Wars have aftermaths, and King Philip’s War was no exception. Few families in Massachusetts Bay Colony were untouched by King Philip’s War and its aftermath. Although the English colonists considered the war over with the death of Metacomet in August of 1676, hostilities continued for years and bled into the French and Indian War. Recently, when I was researching my family history, I discovered that one of my own ancestors was a victim of the war’s aftermath.
At eleven o’clock on the bright fall morning of September 19th, 1677, a group of about fifty natives attacked the north end of the frontier town of Hatfield, Massachusetts. Even though the colonists had built a defensive stockade the year before, they were caught off guard. The men were helping to frame a new house or working in the fields south of the palisade. The natives never even tried to enter the stockade, instead attacking the houses outside the twelve-foot walls. Some men standing on top of the new house were shot and fell; others were captured and bound. Thirteen homes were invaded; seven were burned. Women and children were killed or captured. The men in the fields saw the smoke and rushed back to the village, but by the time they got there, the Indians had marched their seventeen captives across the fields and turned north on the Poctumtuck path toward Deerfield. They were bound for Canada.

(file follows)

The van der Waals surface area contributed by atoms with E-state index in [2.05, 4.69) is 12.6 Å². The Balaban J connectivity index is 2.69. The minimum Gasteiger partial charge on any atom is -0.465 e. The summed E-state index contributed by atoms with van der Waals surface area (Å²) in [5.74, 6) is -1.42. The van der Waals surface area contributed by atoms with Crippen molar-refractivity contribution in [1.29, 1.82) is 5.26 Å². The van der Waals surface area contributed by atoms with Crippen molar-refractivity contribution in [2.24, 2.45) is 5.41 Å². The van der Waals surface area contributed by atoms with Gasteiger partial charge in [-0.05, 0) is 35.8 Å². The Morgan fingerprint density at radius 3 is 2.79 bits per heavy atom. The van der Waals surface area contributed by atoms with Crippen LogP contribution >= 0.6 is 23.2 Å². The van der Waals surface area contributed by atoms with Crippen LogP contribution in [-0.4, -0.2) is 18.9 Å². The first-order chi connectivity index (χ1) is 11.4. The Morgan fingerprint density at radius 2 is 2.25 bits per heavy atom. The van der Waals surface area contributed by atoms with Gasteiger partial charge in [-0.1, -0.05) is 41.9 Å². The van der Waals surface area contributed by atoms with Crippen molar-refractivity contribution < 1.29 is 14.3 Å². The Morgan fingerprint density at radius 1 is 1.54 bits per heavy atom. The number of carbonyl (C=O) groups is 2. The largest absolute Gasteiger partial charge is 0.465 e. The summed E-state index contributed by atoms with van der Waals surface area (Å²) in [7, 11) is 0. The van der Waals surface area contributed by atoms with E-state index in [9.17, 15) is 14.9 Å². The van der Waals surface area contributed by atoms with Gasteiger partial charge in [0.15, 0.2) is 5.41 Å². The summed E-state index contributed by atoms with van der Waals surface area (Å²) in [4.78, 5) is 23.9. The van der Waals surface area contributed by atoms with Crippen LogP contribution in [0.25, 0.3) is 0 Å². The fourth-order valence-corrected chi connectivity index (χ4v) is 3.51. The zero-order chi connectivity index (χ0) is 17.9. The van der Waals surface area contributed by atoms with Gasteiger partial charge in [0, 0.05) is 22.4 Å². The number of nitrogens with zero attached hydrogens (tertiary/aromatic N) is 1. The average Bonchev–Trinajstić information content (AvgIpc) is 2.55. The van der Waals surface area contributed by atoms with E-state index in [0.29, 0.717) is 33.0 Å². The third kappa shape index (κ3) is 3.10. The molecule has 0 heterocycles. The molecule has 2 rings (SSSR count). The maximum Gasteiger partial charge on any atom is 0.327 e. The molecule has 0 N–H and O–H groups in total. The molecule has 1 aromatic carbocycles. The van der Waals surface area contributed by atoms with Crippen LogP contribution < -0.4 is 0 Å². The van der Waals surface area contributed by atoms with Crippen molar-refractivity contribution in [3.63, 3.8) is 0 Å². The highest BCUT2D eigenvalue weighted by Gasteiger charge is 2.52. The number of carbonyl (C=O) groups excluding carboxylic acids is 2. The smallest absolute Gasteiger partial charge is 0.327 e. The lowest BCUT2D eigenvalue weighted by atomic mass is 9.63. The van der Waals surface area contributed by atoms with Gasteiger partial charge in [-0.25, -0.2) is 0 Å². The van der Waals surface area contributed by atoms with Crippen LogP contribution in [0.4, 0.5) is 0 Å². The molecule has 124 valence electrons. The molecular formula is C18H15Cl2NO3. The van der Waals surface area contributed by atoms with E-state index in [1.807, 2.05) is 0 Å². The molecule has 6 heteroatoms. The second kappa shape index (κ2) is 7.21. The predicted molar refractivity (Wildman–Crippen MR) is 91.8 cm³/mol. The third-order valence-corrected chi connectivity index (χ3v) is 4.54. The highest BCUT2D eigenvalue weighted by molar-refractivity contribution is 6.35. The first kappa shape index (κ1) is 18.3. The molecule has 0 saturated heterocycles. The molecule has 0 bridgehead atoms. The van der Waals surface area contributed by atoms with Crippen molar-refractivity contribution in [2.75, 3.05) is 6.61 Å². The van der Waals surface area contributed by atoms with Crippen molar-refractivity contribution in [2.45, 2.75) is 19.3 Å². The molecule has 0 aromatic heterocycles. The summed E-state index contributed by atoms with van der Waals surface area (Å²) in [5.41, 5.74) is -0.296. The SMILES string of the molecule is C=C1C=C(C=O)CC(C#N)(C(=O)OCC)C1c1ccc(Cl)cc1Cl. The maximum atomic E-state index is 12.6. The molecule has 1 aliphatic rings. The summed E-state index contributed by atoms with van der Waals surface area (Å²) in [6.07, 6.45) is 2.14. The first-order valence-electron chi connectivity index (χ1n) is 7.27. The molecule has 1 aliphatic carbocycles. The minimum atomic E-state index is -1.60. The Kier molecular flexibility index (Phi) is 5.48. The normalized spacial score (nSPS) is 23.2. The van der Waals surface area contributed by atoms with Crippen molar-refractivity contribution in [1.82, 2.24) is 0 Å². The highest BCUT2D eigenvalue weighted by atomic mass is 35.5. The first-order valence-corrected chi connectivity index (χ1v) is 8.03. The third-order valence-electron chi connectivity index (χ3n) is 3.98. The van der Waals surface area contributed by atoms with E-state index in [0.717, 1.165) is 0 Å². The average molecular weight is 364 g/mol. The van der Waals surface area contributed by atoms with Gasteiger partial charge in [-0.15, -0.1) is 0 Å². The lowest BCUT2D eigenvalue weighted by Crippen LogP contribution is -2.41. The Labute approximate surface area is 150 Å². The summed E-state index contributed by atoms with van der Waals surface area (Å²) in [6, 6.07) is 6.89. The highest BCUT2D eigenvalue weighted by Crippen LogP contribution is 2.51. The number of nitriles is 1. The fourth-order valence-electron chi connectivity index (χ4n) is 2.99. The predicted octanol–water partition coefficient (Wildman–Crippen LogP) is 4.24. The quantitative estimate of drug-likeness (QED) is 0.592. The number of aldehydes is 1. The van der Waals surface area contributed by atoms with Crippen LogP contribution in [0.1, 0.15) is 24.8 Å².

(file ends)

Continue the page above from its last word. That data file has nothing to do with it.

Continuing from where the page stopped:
Among the twelve dead was my ancestor, Mary Meekins, wife of the selectman Samuel Belding. She left behind seven children, ranging in age from eight to twenty-two.
I imagine that Samuel was shattered. He no doubt mourned the death of his wife and probably considered her innocent. Chances are this reinforced the belief he likely shared with many of his fellow colonists – that the Indians were savages.
But there’s always more to the story.
A year and a half before Mary was killed, Samuel had participated in a savage and brutal attack on natives at the falls above Deerfield (now Turner’s Falls). About one hundred and sixty men launched a surprise assault at dawn which left the natives reeling. Rushing the sleeping camp, the men fired indiscriminately into their homes, and killed those who tried to escape. Between 130 to 180 natives were slaughtered – men, women, and children, young and old. Others drowned in the river as they tried to flee. The native village was then set on fire and all their food stores destroyed.
Even when victory is declared and a people or a nation are encouraged to think a war is over, there are always tensions simmering just under the surface – tensions that may erupt in new violence. It takes years – often generations – to heal from war’s horrors. As wise people have often said, it’s easy to start a war; it’s difficult to end one. Even when it seems to be over, it probably isn’t.